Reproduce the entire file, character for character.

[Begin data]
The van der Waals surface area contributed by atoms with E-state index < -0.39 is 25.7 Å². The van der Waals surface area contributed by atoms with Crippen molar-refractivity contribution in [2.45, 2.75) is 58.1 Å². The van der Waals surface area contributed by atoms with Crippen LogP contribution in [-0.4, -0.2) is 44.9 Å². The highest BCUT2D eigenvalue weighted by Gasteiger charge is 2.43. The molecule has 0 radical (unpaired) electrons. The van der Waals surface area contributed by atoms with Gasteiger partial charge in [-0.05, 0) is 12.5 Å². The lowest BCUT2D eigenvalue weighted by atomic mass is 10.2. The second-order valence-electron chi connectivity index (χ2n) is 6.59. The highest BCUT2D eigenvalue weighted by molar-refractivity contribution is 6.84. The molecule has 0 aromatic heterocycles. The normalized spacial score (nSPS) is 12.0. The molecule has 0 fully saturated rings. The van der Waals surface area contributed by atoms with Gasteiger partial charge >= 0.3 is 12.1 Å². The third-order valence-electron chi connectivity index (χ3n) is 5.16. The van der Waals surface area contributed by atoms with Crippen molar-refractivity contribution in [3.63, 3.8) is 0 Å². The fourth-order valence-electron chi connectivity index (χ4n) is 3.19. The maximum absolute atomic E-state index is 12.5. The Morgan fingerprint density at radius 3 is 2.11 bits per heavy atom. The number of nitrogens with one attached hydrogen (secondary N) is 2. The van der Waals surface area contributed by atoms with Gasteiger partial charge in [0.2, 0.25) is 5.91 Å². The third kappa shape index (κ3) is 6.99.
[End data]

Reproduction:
The van der Waals surface area contributed by atoms with E-state index < -0.39 is 25.7 Å². The van der Waals surface area contributed by atoms with Crippen molar-refractivity contribution in [2.45, 2.75) is 58.1 Å². The van der Waals surface area contributed by atoms with Crippen LogP contribution in [-0.4, -0.2) is 44.9 Å². The highest BCUT2D eigenvalue weighted by Gasteiger charge is 2.43. The molecule has 0 radical (unpaired) electrons. The van der Waals surface area contributed by atoms with Gasteiger partial charge in [-0.05, 0) is 12.5 Å². The lowest BCUT2D eigenvalue weighted by atomic mass is 10.2. The second-order valence-electron chi connectivity index (χ2n) is 6.59. The highest BCUT2D eigenvalue weighted by molar-refractivity contribution is 6.84. The molecule has 0 aromatic heterocycles. The normalized spacial score (nSPS) is 12.0. The molecule has 0 fully saturated rings. The van der Waals surface area contributed by atoms with Gasteiger partial charge >= 0.3 is 12.1 Å². The third-order valence-electron chi connectivity index (χ3n) is 5.16. The van der Waals surface area contributed by atoms with Crippen molar-refractivity contribution in [3.63, 3.8) is 0 Å². The fourth-order valence-electron chi connectivity index (χ4n) is 3.19. The maximum absolute atomic E-state index is 12.5. The Morgan fingerprint density at radius 3 is 2.11 bits per heavy atom. The number of nitrogens with one attached hydrogen (secondary N) is 2. The van der Waals surface area contributed by atoms with Gasteiger partial charge in [0.2, 0.25) is 5.91 Å². The third kappa shape index (κ3) is 6.99.